Chest Infections |

A Case of Diffuse Pulmonary Disease FREE TO VIEW

Manas Sen, MD
Author and Funding Information

Vardhman Mahavir Medical College & Safdarjang Hospital, New Delhi, India

Chest. 2013;144(4_MeetingAbstracts):218A. doi:10.1378/chest.1703838
Text Size: A A A
Published online


SESSION TITLE: Infectious Disease Global Case Reports

SESSION TYPE: Global Case Report

PRESENTED ON: Tuesday, October 29, 2013 at 01:30 PM - 02:30 PM

INTRODUCTION: Diffuse parenchymal lung disease is commonly encountered in pulmonary medicine practice. Multiple etiological factors need to be considered. One such intersting case is presented.

CASE PRESENTATION: A 35 years old farmer presented with a history of fever, breathlessness, headache and cough since 25 days. His symptoms developed four days after descending into an abandoned well that was to be cleaned. They were gradually progressive in nature. There was no history of chest pain or hemoptysis. He was a non-smoker; there were no addictions except occasional tobacco chewing. He had been administered anti-TB treatment by his local healthcare provider. There was no clinical or radiological improvement following which he was referred to this center. On physical examination, he was conscious and oriented. His pulse rate was 100/min, respiratory rate was 36/min and abdomino-thoracic, BP was 140/90 mmHg. Respiratory system examination showed tachypnea, and fine inspiratory crackles bilaterally The cardiovascular and abdomen examination was normal. Further investigations revealed Hb 15.9 g%, TLC 14000/cu mm, DLC P67 L30 M1 E2, ESR 18, platelets 2,68.000/cu mm, urinalysis was normal, HIV ELISA was negative; urea 29 mg/dL, creatinine 0.8 mg/dL Na 135 meq/L, K 5.1 meq/L, bilirubin 0.9 mg/dL, SGOT 45, SGPT 62, alkaline phosphatase 72, protein 7.1 g/dL, albumin 3.5 g/dL, and globulin 3.6 g/dL . Arterial bood gas analysis (on FiO2 0.21) was PaO2 60.8 mmHg, PaCO2 mmHg, pH 7.434, HCO3a 19.9 meq/L, HCO3s 22.8 meq/L, SaO2 92.4 %. The chest X-ray and CT thorax were suggestive of military nodules distributed diffusely, bilaterally. A diagnostic bronchoscopy procedure was performed. Bronchial washings revealed no pus cells, no organisms; aerobic culture was sterile; no AFB was seen; smear examination revealed benign epithelial cells. CSF examination was within normal limits. Serum sample for Cryptococcus antigen was negative. Trans-bronchial lung biopsy revealed pulmonary cryptococcosis. Final Diagnosis Isolated pulmonary cryptococcosis with acute lung injury He was treated with Inj Amphotericin B 0.7mg/kg/day IV for 4 weeks. This was followed by fluconazole 400 mg/day. Oxygen therapy and supportive care were provided.The patient recovered completely. His follow up spirometry and arterial blood gas analysis were within normal limits.

DISCUSSION: Cryptococcus neoformans is a yeastlike fungus which reproduces by budding and forms round yeastlike cells. Weathered pigeon droppings commonly contain serotype A or D (C.neoformans var. neoformans). C.neoformans has been isolated from the litter around trees of the specimen Eucalyptus camaldulensis and E. tereticornis. Infection is acquired by inhalation of the fungus. Pulmonary infection has a tendency toward spontaneous resolution and is frequently asymptomatic. Silent hematogenous spread may occur to perivascular areas of gray matter in basal ganglia. Lung lesion is characterised by intense granulomatous inflammation. Tissues are stained with methenamine silver, periodic acid-Schiff and mucicarmine. Most patients have meningoencephalitis at the time of diagnosis which results in death within 2 to several years after onset if left untreated. Chest pain oocurs in 40% and cough in 20% cases. Fever is modest or absent. X-ray shows one or more dense infiltrates which are often well circumscribed. Cavitation, pleural effusion and hilar adenopathy are infrequent. Calcification and fibrotic stranding are rare. Pulmonary cryptococcosis appears on CT as nodules with smooth or relatively undefined margins and homogeneous attenuation. Sputum culture is positive in only 10% Serum antigen test is positive in only 1/3cases. Biopsy is usually required Treatment consists of amphotericin B (0.6-0.7 mg/kg daily) or liposomal AmB (4-5 mg/kg daily) for 2 weeks and until symptoms improve; then fluconazole (400 mg/day) for 8 weeks; alternatively itraconazole (400 mg/day) for 8 weeks after AmB; then 200 mg/day maintenance.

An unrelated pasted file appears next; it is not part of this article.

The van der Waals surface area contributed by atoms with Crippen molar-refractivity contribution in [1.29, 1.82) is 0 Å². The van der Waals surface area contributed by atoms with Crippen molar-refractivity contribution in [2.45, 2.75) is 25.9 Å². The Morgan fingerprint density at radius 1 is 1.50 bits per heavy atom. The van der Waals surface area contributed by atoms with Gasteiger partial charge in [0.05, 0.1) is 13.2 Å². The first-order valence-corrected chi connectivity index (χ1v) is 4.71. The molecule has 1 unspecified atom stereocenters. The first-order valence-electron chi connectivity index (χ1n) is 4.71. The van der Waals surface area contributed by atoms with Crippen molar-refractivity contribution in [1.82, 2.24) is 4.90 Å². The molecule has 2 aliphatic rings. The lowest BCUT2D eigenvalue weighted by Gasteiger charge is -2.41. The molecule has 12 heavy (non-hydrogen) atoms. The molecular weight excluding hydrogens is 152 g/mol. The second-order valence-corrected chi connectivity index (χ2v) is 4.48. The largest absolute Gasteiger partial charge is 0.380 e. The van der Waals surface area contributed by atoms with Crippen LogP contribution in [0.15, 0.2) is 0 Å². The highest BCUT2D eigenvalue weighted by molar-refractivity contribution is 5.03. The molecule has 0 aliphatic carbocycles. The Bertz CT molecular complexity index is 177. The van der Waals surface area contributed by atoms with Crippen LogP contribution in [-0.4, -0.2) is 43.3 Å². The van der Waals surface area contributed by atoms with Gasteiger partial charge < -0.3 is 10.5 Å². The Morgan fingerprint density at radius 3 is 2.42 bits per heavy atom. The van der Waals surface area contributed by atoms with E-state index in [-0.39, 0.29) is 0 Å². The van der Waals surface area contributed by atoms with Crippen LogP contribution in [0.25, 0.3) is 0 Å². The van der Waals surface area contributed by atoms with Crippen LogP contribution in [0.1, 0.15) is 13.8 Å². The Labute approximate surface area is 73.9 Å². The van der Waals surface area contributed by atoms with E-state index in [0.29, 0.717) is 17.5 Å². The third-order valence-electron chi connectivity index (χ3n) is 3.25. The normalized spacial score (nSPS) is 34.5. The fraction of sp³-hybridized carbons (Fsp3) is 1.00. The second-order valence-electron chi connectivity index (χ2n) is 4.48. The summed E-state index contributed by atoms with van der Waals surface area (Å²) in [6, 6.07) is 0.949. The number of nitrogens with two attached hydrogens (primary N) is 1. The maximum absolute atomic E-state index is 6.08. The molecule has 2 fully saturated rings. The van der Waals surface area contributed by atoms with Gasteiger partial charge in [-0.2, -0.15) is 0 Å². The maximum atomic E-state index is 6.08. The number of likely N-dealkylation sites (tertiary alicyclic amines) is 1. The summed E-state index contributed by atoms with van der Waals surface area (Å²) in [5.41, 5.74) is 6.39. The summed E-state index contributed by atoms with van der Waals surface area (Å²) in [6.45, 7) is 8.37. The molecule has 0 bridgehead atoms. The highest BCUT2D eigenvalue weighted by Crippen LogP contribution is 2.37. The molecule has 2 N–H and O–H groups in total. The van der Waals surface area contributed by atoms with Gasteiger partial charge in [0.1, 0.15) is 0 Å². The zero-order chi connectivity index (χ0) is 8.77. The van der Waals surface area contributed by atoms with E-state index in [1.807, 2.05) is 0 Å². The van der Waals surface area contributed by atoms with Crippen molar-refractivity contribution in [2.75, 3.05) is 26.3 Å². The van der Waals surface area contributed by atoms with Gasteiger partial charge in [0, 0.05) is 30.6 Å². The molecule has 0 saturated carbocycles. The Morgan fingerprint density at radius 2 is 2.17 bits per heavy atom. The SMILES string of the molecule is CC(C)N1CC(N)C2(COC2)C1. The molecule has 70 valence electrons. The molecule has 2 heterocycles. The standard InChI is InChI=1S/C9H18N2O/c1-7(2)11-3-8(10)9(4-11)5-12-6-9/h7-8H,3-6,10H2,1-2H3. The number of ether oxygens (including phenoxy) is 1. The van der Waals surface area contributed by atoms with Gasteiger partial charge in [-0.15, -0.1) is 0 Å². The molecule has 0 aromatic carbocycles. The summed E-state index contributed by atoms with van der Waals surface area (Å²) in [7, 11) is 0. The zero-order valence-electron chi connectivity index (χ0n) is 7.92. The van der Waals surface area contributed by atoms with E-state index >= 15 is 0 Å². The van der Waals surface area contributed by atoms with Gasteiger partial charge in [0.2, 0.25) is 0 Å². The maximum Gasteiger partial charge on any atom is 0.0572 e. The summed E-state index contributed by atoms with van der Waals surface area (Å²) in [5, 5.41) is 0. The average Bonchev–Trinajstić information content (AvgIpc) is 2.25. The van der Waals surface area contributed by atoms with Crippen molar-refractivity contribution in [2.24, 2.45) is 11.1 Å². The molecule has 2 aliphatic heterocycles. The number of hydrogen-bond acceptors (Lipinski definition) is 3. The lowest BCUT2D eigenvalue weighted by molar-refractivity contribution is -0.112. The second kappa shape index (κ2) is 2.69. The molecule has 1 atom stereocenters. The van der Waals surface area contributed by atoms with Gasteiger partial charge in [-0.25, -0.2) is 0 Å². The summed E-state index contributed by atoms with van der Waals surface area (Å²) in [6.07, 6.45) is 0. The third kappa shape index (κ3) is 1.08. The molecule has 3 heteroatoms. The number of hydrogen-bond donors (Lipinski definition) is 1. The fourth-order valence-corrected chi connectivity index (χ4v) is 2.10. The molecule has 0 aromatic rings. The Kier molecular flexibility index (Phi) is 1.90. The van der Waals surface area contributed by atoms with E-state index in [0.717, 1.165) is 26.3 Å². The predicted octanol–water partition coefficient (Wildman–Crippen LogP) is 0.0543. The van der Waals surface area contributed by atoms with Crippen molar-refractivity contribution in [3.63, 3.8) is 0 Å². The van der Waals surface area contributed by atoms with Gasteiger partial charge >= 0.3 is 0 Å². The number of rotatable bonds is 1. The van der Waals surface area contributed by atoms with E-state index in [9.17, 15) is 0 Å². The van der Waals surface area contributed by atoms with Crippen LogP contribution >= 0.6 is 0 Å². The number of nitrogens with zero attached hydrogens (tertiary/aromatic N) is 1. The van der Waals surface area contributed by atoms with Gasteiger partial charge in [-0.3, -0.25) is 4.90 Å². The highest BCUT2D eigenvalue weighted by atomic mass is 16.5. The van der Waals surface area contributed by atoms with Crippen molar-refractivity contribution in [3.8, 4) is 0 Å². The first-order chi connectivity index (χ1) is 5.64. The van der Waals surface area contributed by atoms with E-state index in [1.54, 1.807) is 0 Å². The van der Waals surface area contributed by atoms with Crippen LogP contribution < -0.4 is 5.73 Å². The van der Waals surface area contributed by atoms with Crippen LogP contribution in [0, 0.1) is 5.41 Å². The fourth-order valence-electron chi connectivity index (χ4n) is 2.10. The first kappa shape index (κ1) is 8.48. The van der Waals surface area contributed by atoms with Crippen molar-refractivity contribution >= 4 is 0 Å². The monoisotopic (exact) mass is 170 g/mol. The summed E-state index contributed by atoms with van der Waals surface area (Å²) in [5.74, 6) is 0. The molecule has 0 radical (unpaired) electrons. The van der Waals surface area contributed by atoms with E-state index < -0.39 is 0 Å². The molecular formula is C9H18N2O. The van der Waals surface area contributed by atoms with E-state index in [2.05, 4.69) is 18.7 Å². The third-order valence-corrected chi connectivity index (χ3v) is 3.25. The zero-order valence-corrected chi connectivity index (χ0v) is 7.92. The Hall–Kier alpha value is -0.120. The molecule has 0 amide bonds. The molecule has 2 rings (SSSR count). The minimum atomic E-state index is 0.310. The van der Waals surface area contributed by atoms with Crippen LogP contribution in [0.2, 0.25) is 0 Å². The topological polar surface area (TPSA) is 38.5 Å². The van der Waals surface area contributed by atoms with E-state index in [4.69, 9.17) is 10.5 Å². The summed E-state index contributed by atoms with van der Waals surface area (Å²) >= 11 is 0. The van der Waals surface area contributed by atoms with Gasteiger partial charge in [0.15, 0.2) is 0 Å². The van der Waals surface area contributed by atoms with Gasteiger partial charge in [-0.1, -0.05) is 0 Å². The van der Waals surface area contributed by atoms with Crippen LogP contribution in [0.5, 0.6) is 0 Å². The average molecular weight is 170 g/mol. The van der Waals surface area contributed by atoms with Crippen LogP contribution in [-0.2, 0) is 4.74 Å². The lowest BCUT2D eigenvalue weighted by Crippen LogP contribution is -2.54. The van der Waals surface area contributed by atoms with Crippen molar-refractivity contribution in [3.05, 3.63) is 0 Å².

CONCLUSIONS: A case of isolated pulmonary cryptococcosis with acute lung injury in a immuno-competent host contracted by an acute exposure to the pathogen is reported.

Reference #1: Saag MS, Graybill RJ, Larsen RA et al: Clin Infect Dis 2000;30:710

Reference #2: Nadrous HF, Antonios VS, Terrell CL, Ryu JH. Chest. 2003;124:2143-2147

Reference #3: Núñez M, Peacock J, and Chin R. Chest 2000;118:527-534.

DISCLOSURE: The following authors have nothing to disclose: Manas Sen

No Product/Research Disclosure Information




Citing articles are presented as examples only. In non-demo SCM6 implementation, integration with CrossRef’s "Cited By" API will populate this tab (http://www.crossref.org/citedby.html).

Some tools below are only available to our subscribers or users with an online account.

Related Content

Customize your page view by dragging & repositioning the boxes below.

Find Similar Articles
CHEST Journal Articles
PubMed Articles
Infant/toddler pulmonary function tests-2008 revision & update.
American Association for Respiratory Care | 4/3/2009
Removal of the endotracheal tube—2007 revision & update.
American Association for Respiratory Care | 8/17/2007
  • CHEST Journal
    Print ISSN: 0012-3692
    Online ISSN: 1931-3543